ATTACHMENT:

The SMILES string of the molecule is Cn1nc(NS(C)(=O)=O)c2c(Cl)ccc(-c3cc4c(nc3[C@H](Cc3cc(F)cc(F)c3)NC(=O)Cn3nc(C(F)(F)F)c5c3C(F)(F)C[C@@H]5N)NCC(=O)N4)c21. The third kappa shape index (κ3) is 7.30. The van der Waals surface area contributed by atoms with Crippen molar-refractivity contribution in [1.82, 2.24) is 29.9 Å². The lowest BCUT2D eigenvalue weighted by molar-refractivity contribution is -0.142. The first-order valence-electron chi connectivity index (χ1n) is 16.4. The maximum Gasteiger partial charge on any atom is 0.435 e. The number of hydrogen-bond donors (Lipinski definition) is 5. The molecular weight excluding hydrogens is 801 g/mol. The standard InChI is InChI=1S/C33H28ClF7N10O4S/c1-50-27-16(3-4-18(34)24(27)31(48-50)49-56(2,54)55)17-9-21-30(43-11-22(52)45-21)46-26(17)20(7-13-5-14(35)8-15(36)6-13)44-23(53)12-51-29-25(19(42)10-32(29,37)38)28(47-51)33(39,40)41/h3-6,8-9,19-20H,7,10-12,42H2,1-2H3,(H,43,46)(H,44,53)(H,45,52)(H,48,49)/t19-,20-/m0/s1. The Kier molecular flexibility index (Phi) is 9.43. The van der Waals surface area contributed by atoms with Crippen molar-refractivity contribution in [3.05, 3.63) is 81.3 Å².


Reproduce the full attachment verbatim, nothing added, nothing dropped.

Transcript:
The SMILES string of the molecule is Cn1nc(NS(C)(=O)=O)c2c(Cl)ccc(-c3cc4c(nc3[C@H](Cc3cc(F)cc(F)c3)NC(=O)Cn3nc(C(F)(F)F)c5c3C(F)(F)C[C@@H]5N)NCC(=O)N4)c21. The third kappa shape index (κ3) is 7.30. The van der Waals surface area contributed by atoms with Crippen molar-refractivity contribution in [1.82, 2.24) is 29.9 Å². The lowest BCUT2D eigenvalue weighted by molar-refractivity contribution is -0.142. The first-order valence-electron chi connectivity index (χ1n) is 16.4. The maximum Gasteiger partial charge on any atom is 0.435 e. The number of hydrogen-bond donors (Lipinski definition) is 5. The molecular weight excluding hydrogens is 801 g/mol. The standard InChI is InChI=1S/C33H28ClF7N10O4S/c1-50-27-16(3-4-18(34)24(27)31(48-50)49-56(2,54)55)17-9-21-30(43-11-22(52)45-21)46-26(17)20(7-13-5-14(35)8-15(36)6-13)44-23(53)12-51-29-25(19(42)10-32(29,37)38)28(47-51)33(39,40)41/h3-6,8-9,19-20H,7,10-12,42H2,1-2H3,(H,43,46)(H,44,53)(H,45,52)(H,48,49)/t19-,20-/m0/s1. The Kier molecular flexibility index (Phi) is 9.43. The van der Waals surface area contributed by atoms with Crippen molar-refractivity contribution in [3.05, 3.63) is 81.3 Å².